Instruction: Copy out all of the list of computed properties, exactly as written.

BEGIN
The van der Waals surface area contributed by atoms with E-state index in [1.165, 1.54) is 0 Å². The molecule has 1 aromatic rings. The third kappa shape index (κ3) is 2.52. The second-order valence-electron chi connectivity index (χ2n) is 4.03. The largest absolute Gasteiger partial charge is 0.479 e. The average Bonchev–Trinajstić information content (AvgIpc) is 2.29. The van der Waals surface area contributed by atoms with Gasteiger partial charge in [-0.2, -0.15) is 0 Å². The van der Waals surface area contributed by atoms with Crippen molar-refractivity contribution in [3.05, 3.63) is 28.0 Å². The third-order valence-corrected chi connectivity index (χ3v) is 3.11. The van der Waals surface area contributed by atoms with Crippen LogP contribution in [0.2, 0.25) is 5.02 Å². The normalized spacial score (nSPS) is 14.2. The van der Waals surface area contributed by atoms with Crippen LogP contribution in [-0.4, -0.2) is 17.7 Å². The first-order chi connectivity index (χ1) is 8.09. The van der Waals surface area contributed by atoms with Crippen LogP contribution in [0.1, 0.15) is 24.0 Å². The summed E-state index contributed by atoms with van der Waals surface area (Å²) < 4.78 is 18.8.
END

The van der Waals surface area contributed by atoms with E-state index in [1.165, 1.54) is 0 Å². The molecule has 1 aromatic rings. The third kappa shape index (κ3) is 2.52. The second-order valence-electron chi connectivity index (χ2n) is 4.03. The largest absolute Gasteiger partial charge is 0.479 e. The average Bonchev–Trinajstić information content (AvgIpc) is 2.29. The van der Waals surface area contributed by atoms with Gasteiger partial charge in [-0.2, -0.15) is 0 Å². The van der Waals surface area contributed by atoms with Crippen molar-refractivity contribution in [3.05, 3.63) is 28.0 Å². The third-order valence-corrected chi connectivity index (χ3v) is 3.11. The van der Waals surface area contributed by atoms with Crippen LogP contribution in [0.2, 0.25) is 5.02 Å². The normalized spacial score (nSPS) is 14.2. The van der Waals surface area contributed by atoms with Crippen LogP contribution in [-0.4, -0.2) is 17.7 Å². The first-order chi connectivity index (χ1) is 8.09. The van der Waals surface area contributed by atoms with Crippen LogP contribution in [0.1, 0.15) is 24.0 Å². The summed E-state index contributed by atoms with van der Waals surface area (Å²) < 4.78 is 18.8.